And the winner of today’s battle is none other than Subhadra Sen Gupta’s intriguingly titled collection of short stories, History Mystery, Dal and Biryani. The collection brings together some of Sen Gupta’s best stories, previously published in various newspapers. Each of the stories is a gem that effortlessly transports you back in time, and introduces you to street-smart, quick-witted children who manage to get the better of their elders each time. ‘Salim Hussain Quwwal’ is the story of a young boy who longs to sing with his father. Salim finds an interesting way to earn money to fund his trip to the music festival. In the process not only does he learn the ropes of business but also earns his father’s respect and what he desires badly – a chance to sing with his father! Sadiq in ‘Dal Delight’ is yet another resourceful boy, who understands the importance of pleasing Nawab Hasan Ali. Sadiq’s father agrees to cook his specialty dal for the Nawab but on the condition that it be eaten when it is hot and that it be eaten in his shop. When the meal is ready Sadiq finds the Nawab caught up in the thrill of kite flying. Fortunately for Sadiq his best friend Aman is a skilled kite flyer and Sadiq knows just how to put that skill to good use! Parvati, who stars in ‘Painting the Breeze’ proves that girls can hold their own too. This little girl not only makes pots but paints them with the beauties of nature. And in doing so she finds a fan in the most unlikely person in the kingdom – the Queen.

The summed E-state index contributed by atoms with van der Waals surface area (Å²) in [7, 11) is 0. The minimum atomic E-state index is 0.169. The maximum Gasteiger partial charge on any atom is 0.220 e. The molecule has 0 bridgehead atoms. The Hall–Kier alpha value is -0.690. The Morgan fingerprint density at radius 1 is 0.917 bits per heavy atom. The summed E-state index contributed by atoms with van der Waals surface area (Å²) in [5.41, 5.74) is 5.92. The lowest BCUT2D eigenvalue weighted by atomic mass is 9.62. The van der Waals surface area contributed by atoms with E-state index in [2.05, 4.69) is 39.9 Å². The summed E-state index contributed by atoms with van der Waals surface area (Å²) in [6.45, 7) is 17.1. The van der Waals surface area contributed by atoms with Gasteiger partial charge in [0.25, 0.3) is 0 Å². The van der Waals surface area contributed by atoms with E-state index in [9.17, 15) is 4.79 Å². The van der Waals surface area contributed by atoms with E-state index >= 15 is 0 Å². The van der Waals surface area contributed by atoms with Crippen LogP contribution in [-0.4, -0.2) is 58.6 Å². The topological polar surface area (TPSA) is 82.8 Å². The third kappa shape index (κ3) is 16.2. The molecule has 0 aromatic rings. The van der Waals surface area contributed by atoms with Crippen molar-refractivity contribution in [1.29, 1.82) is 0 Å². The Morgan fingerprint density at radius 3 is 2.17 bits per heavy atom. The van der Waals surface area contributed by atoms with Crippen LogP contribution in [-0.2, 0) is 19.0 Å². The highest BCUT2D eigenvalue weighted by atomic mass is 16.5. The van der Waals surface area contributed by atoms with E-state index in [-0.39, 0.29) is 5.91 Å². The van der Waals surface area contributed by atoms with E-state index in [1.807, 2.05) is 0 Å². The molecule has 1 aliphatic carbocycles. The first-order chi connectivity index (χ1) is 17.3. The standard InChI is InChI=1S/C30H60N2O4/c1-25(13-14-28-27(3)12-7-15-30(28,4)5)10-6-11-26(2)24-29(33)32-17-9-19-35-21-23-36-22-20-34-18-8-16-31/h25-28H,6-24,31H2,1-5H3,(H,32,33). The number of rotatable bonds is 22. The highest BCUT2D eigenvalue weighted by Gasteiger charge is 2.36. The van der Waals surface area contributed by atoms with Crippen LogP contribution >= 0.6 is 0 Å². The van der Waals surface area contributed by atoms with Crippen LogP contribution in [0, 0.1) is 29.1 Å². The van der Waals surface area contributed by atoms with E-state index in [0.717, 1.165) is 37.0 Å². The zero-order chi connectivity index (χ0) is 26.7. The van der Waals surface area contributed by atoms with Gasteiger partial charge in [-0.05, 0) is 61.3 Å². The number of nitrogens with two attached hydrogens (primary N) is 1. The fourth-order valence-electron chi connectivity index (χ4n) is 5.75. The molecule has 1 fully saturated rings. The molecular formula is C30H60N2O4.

History, Mystery

Dal and Biryani     by Subhadra Sen Gupta

Illustrated by Tapas Guha

What, you may wonder, of the mystery mentioned so tantalizingly in the title? ‘A Shimmer of Silk’ presents readers with a historical mystery, as fast paced and nail-biting as any contemporary one. ‘To Catch A Thief’ is another story that has two young boys solving a mystery and helping their family. And for the fun element you can read about the overweight Nawab who stars in ‘No Pulao for Nawabsaab’ and ‘Tenali Rama the Second’.